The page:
Teaching kids to think Critically and Creatively is a process. It takes work! Students need a variety of quality authentic experiences from which to draw from as they acquire their own problem-solving skills.
Here are 10 ways you can get your kids to think Critically, Creatively, and yes, Artfully!
- Let students draw from observation. Create a still life in your classroom or collect books with lots of pictures of animals, cars, insects and more.
- Allow students the chance to connect with their work by giving freedom of choice. Yes, you can still select an overall theme, but let them choose the “meat” of the work.
- Engage your students in rich dialogue about art history and past artists. Students need to know why artists make art! In our busy schedules we often don’t devote time to really talk about art. Let them analyze and make their own judgements.
- Give students time to explore the materials. In most schools kids get to work with clay once a year – that means that the average 5th grader has only worked with clay a total of 6 times! Let them know the materials and the process.
- Teach lessons that call for student collaboration. Give students the chance to talk out their ideas and build upon the creative thought processes of others.
- Engage students in group critique. Teach them how to give positive feedback and ask questions about art.
- Give students the chance to reflect on their work. Create a reflection form, have students fill it out and attach it to the back of their work or let them discuss their thoughts while standing in line.
- Let them plan! A lot of artists create thumbnail sketches or create a rough idea before they begin their final work. Planning is the visual brainstorm!
- Allow times for complete self expression.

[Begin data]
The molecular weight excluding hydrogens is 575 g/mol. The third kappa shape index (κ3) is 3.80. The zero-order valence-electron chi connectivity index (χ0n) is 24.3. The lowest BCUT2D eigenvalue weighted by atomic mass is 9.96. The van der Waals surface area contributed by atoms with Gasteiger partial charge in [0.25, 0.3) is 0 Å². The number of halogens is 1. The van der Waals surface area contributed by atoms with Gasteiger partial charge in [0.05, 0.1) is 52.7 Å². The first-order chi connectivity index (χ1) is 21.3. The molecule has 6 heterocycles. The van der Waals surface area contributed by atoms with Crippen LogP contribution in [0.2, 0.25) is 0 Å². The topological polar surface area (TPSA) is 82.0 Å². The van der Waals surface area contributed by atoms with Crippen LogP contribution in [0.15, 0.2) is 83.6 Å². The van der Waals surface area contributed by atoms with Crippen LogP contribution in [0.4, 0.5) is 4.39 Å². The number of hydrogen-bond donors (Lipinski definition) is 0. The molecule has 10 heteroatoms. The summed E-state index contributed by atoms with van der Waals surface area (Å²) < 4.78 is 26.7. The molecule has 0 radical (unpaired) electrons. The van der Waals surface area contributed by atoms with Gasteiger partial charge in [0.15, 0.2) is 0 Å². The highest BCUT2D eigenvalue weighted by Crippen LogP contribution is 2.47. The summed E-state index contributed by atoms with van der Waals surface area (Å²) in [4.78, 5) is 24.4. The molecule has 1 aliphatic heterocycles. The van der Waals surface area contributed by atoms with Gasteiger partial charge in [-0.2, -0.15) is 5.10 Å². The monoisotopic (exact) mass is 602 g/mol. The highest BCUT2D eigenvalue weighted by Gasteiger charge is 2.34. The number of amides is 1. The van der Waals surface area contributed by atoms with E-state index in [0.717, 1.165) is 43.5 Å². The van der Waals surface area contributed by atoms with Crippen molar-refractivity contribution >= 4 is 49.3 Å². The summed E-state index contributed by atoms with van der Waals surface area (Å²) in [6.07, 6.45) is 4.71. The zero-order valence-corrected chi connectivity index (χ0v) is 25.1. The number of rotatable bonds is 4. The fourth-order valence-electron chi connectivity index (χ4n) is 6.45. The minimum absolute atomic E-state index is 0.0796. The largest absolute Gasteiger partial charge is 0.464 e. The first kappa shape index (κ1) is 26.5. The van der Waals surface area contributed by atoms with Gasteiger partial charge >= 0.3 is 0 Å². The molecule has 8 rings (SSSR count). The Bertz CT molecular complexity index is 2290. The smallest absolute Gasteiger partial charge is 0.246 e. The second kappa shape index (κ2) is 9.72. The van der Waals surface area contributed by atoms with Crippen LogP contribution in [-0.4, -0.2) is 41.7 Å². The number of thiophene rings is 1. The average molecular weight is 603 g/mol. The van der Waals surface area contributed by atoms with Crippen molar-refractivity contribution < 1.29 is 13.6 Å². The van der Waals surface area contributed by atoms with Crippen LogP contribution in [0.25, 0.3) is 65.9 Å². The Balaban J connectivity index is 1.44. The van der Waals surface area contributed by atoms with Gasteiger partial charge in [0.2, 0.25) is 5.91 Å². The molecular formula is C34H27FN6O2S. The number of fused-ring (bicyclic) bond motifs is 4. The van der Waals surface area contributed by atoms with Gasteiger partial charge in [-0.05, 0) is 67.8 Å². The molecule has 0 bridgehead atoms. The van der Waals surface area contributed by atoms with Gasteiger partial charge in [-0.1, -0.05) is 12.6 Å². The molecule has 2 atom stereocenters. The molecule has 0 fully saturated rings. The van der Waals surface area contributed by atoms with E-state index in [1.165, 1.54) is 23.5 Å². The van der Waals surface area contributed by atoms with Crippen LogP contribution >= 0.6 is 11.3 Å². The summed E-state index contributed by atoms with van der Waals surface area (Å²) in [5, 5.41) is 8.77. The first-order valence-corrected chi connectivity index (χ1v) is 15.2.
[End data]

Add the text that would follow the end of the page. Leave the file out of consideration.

- Lastly, model creative and critical thinking. Think out loud. Allow students to hear how an artist thinks!
Raise your hand if you’ve ever begun your lessons by introducing a new artist for your students to study, showed them tons of images of the artist’s work and left it up as an example.
Raise your hand if you’ve ever used “tracers” for students to use as a starting point for their work.
Raise your hand if you’ve ever demonstrated, step-by-step, how to make something.
Raise your hand if you’ve ever drawn on student work or given student’s suggestions like “what if you put a tree there?”.
Chances are, at some point in your teaching, you’ve been a Creativity Killer. I’ve been one too, but I am determined to become a creativity cultivator, not a killer.
We cannot expect students to be truly creative if we continue to give them all of the answers.
As art teachers, we pride ourselves in getting students to think “outside of the box” and solve problems in unique and original ways. If a walk down the hallways of your school reveals 25 almost identical Starry Night paintings, creativity has obviously been squashed.
We cannot claim we teach critical thinking if we don’t allow students to think for themselves.
Why do art teachers do this? Does it make it easier to grade? To meet district standards and benchmarks? Are they afraid of losing control? Making a mess?
Are you a creativity killer?
If you haven’t been to Marvin Bartel’s art education website, it’s a must.